Earlier this year I wrote an article that questioned whether the Fitbit was really a digital health solution. I essentially came to the conclusion that Fitbit’s health data wasn’t clinically relevant and so that’s why we didn’t see it really impacting healthcare as we know it.

While Fitbit’s data may not be clinically relevant, Fitbit has still gone on to be an extremely successful wearable technology solution for consumers. For some reason we enjoy tracking our steps whether it really improves our health or not. Of course, maybe they’re also riding our own misconception that tracking steps improves health. Regardless, they’ve been extremely successful and haven’t had to prove that they actually do anything to move the needle in healthcare.

I wonder if this is the model that we’ll see happen most with digital health solutions. Instead of trying to actually take part in the ruthless, brutal, and complex healthcare infrastructure, I expect we’ll see most digital health solutions work on the outside.

Think about the overhead that comes with becoming FDA cleared or the overhead that comes with proving to a hospital that your solution really does improve patients’ health. That’s a lot of work compared with just creating the illusion of health and selling it directly to consumers. Maybe the illusion will play out as reality or maybe it will not. From a company’s point of view, all you have to do is keep the illusion in play and you can be successful.

No doubt this later strategy appeals to the startup culture that’s been created in the US. There’s so little that’s “lean startup” of MVP (minimum viable product) in healthcare. Most people in healthcare are afraid of anything that’s not mature. Healthcare regulations certainly discriminate against experimentation and show bias to mature technologies.

The only case that really can be made to entrepreneurs who want to pursue the harder path of proving their technologies is that once they’ve proved it they have a great defense against competitors who haven’t gone to that effort. That’s a powerful incentive, but not one that most will appreciated when starting a digital health startup company.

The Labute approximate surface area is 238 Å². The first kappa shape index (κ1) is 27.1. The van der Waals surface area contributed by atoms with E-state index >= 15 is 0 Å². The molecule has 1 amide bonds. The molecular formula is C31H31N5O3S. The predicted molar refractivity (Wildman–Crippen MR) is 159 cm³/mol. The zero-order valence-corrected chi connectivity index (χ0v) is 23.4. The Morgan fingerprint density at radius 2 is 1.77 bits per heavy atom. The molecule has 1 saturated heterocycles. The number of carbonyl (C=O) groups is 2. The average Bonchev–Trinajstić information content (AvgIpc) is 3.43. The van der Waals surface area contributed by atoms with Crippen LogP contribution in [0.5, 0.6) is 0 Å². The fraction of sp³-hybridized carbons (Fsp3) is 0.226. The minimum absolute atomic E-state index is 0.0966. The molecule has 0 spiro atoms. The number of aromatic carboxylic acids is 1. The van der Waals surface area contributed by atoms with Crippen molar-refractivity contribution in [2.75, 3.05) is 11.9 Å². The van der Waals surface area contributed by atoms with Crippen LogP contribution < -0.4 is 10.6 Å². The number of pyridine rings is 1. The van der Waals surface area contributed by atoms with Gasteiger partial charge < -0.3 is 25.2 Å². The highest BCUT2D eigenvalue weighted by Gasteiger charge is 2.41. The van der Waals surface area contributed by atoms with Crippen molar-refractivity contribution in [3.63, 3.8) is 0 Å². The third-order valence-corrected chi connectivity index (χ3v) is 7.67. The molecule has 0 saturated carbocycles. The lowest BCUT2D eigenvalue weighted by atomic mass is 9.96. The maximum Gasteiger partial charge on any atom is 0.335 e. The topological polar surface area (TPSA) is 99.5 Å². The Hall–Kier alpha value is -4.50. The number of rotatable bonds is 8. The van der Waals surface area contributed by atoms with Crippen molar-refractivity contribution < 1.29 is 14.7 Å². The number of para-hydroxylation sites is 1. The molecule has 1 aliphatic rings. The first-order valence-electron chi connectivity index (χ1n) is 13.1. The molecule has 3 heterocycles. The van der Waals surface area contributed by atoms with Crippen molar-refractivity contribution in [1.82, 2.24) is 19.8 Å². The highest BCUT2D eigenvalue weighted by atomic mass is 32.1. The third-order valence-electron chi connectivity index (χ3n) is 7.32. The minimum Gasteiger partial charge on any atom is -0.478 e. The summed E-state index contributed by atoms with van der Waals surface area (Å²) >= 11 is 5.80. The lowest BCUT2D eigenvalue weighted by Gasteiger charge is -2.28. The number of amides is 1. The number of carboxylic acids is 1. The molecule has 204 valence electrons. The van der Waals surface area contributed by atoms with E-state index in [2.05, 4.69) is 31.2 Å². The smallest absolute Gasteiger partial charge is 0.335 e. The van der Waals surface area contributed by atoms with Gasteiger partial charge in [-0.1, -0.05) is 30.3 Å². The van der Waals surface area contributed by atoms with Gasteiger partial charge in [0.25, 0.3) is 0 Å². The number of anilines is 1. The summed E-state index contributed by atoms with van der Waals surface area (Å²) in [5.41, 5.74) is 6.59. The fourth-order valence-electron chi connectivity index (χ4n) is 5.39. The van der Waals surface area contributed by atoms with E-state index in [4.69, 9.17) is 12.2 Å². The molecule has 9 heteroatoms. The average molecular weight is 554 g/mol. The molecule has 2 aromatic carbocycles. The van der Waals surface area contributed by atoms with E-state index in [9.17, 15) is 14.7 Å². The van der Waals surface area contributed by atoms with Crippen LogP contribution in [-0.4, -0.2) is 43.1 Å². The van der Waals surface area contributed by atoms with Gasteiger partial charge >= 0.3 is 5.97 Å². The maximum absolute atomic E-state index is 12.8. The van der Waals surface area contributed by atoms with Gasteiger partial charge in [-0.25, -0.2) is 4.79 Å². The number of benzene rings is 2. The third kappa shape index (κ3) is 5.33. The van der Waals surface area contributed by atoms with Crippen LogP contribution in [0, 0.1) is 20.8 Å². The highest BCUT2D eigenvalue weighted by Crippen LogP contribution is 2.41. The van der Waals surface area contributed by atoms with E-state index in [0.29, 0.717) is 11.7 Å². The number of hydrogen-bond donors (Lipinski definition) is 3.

My gut tells me that the complexities of healthcare are holding many innovations from happening in healthcare. That’s unfortunate.

Digital Health Is Hard

Posted on October 28, 2015 I Written By

John Lynn is the Founder of the HealthcareScene.com blog network which currently consists of 10 blogs containing over 8000 articles with John having written over 4000 of the articles himself. These EMR and Healthcare IT related articles have been viewed over 16 million times. John also manages Healthcare IT Central and Healthcare IT Today, the leading career Health IT job board and blog. John is co-founder of InfluentialNetworks.com and Physia.com. John is highly involved in social media, and in addition to his blogs can also be found on Twitter: @techguy and @ehrandhit and LinkedIn.

I love talking to entrepreneurs. I like to describe entrepreneurship as my hobby. However, the more I talk with entrepreneurs, the more I realize how hard it is to build a company. We should know this since 90% of startup companies fail. I’ve started saying that the more I learn about starting a company, the more I wonder how any companies are successful. There are so many things that can cause a startup company to fail.

I think it’s fair to say that starting a company is hard.